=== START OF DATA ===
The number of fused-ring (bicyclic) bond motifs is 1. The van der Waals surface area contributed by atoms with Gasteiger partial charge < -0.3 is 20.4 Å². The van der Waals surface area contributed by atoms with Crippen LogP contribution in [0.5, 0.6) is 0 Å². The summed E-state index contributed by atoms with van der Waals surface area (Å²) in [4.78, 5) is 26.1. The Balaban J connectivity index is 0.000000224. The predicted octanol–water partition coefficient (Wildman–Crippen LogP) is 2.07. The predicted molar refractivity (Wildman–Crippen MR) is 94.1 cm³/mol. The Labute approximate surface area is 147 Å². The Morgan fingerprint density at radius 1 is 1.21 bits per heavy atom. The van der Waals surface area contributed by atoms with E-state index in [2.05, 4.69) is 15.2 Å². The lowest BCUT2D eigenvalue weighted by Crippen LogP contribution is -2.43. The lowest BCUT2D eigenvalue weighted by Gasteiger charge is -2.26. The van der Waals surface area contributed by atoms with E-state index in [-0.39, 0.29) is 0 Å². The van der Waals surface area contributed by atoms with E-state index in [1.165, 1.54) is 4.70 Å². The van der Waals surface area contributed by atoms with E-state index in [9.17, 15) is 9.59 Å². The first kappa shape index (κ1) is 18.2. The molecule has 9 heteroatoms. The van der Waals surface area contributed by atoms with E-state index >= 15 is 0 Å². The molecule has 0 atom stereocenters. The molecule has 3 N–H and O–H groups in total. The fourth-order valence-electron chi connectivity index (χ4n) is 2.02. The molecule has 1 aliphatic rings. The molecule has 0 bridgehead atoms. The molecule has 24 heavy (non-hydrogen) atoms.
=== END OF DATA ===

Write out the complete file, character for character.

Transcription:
The number of fused-ring (bicyclic) bond motifs is 1. The van der Waals surface area contributed by atoms with Gasteiger partial charge < -0.3 is 20.4 Å². The van der Waals surface area contributed by atoms with Crippen LogP contribution in [0.5, 0.6) is 0 Å². The summed E-state index contributed by atoms with van der Waals surface area (Å²) in [4.78, 5) is 26.1. The Balaban J connectivity index is 0.000000224. The predicted octanol–water partition coefficient (Wildman–Crippen LogP) is 2.07. The predicted molar refractivity (Wildman–Crippen MR) is 94.1 cm³/mol. The Labute approximate surface area is 147 Å². The Morgan fingerprint density at radius 1 is 1.21 bits per heavy atom. The van der Waals surface area contributed by atoms with E-state index in [2.05, 4.69) is 15.2 Å². The lowest BCUT2D eigenvalue weighted by Crippen LogP contribution is -2.43. The lowest BCUT2D eigenvalue weighted by Gasteiger charge is -2.26. The van der Waals surface area contributed by atoms with E-state index in [-0.39, 0.29) is 0 Å². The van der Waals surface area contributed by atoms with E-state index in [1.165, 1.54) is 4.70 Å². The van der Waals surface area contributed by atoms with E-state index in [9.17, 15) is 9.59 Å². The first kappa shape index (κ1) is 18.2. The molecule has 9 heteroatoms. The van der Waals surface area contributed by atoms with E-state index >= 15 is 0 Å². The molecule has 0 atom stereocenters. The molecule has 3 N–H and O–H groups in total. The fourth-order valence-electron chi connectivity index (χ4n) is 2.02. The molecule has 1 aliphatic rings. The molecule has 0 bridgehead atoms. The molecule has 24 heavy (non-hydrogen) atoms.